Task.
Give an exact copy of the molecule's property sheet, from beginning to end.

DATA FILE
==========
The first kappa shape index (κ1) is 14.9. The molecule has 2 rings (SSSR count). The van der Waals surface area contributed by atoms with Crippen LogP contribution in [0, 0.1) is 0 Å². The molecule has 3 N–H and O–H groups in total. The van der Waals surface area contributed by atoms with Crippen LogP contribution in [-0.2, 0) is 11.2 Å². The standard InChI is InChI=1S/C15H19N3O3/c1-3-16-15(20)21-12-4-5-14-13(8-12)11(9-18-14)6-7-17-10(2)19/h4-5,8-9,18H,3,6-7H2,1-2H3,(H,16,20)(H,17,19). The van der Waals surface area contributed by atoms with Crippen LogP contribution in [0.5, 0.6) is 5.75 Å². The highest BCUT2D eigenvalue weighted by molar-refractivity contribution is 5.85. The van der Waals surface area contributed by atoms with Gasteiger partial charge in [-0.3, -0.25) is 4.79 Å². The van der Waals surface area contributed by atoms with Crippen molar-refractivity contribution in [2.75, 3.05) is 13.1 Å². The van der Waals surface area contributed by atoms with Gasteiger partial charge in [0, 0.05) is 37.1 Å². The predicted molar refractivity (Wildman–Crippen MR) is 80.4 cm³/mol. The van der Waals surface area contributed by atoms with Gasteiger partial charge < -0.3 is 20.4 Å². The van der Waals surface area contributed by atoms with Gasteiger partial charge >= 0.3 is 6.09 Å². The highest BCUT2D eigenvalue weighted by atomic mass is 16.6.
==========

The first kappa shape index (κ1) is 14.9. The molecule has 2 rings (SSSR count). The van der Waals surface area contributed by atoms with Crippen LogP contribution in [0, 0.1) is 0 Å². The molecule has 3 N–H and O–H groups in total. The van der Waals surface area contributed by atoms with Crippen LogP contribution in [-0.2, 0) is 11.2 Å². The standard InChI is InChI=1S/C15H19N3O3/c1-3-16-15(20)21-12-4-5-14-13(8-12)11(9-18-14)6-7-17-10(2)19/h4-5,8-9,18H,3,6-7H2,1-2H3,(H,16,20)(H,17,19). The van der Waals surface area contributed by atoms with Crippen LogP contribution in [0.5, 0.6) is 5.75 Å². The highest BCUT2D eigenvalue weighted by molar-refractivity contribution is 5.85. The van der Waals surface area contributed by atoms with Gasteiger partial charge in [-0.3, -0.25) is 4.79 Å². The van der Waals surface area contributed by atoms with Crippen molar-refractivity contribution in [2.75, 3.05) is 13.1 Å². The van der Waals surface area contributed by atoms with Gasteiger partial charge in [0, 0.05) is 37.1 Å². The predicted molar refractivity (Wildman–Crippen MR) is 80.4 cm³/mol. The van der Waals surface area contributed by atoms with Gasteiger partial charge < -0.3 is 20.4 Å². The van der Waals surface area contributed by atoms with Gasteiger partial charge >= 0.3 is 6.09 Å². The highest BCUT2D eigenvalue weighted by atomic mass is 16.6.